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A One Health message about bats increases intentions to follow public health guidance on bat rabies

By Hang Lu, Katherine A. McComas, Danielle E. Buttke, Sungjong Roh, Margaret A. Wild

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Since 1960, bat rabies variants have become the greatest source of human rabies deaths in the United States. Improving rabies awareness and preventing human exposure to rabid bats remains a national public health priority today. Concurrently, conservation of bats and the ecosystem benefits they provide is of increasing importance due to declining populations of many bat species. This study used a visitor-intercept experiment (N = 521) in two U.S. national parks where human and bat interactions occur on an occasional basis to examine the relative persuasiveness of four messages differing in the provision of benefit and uncertainty information on intentions to adopt a rabies exposure prevention behavior. We found that acknowledging benefits of bats in a risk message led to greater intentions to adopt the recommended rabies exposure prevention behavior without unnecessarily stigmatizing bats. These results signify the importance of communicating benefits of bats in bat rabies prevention messages to benefit both human and wildlife health.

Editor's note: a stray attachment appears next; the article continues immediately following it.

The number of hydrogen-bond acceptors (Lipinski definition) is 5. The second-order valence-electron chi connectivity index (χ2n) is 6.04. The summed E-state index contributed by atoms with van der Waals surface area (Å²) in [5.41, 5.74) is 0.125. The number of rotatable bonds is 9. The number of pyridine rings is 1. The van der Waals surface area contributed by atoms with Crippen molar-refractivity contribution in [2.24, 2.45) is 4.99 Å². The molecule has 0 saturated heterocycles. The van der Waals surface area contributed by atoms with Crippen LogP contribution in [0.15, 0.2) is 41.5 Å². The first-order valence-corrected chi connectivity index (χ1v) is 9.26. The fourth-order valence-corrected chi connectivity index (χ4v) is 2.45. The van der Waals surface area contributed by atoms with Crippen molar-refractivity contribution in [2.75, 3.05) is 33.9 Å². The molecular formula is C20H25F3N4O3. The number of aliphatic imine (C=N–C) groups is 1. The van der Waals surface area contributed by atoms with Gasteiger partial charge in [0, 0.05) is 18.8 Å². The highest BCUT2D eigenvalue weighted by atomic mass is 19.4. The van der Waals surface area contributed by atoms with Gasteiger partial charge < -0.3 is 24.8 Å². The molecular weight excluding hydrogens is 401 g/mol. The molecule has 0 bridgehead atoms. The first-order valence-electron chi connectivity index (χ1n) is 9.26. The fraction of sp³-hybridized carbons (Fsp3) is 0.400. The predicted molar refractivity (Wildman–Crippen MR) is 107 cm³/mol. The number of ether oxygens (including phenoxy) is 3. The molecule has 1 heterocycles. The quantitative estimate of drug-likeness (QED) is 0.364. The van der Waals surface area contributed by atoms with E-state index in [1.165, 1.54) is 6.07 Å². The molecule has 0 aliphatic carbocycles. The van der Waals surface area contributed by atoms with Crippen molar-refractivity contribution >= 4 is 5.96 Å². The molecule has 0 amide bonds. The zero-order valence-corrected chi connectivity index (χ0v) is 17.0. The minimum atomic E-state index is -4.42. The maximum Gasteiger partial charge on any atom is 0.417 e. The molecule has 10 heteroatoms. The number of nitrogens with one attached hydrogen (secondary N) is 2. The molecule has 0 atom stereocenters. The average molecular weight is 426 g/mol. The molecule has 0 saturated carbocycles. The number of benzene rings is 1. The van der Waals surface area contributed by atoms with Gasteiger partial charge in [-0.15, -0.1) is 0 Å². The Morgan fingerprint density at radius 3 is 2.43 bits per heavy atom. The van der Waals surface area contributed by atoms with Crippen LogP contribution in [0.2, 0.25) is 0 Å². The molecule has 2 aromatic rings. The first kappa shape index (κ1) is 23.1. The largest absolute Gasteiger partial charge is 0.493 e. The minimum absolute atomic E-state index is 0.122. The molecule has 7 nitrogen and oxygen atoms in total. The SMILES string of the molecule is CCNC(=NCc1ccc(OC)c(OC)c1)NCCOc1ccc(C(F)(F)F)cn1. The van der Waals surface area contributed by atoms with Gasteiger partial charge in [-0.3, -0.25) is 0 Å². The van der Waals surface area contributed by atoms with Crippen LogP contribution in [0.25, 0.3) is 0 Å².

Marcy Wilhelm-South

Purdue University

Date 2016
Publication Title PLoS ONE
Volume 11
Issue 5
Pages 8
DOI 10.1371/journal.pone.0156205
Language English
Additional Language English
Cite this work

Researchers should cite this work as follows:

  1. Animal behavior
  2. Animal health and hygiene
  3. Animal roles
  4. Animal welfare
  5. Bats
  6. One Health
  7. open access
  8. Rabies
  9. United States of America
  10. Wild animals
  1. open access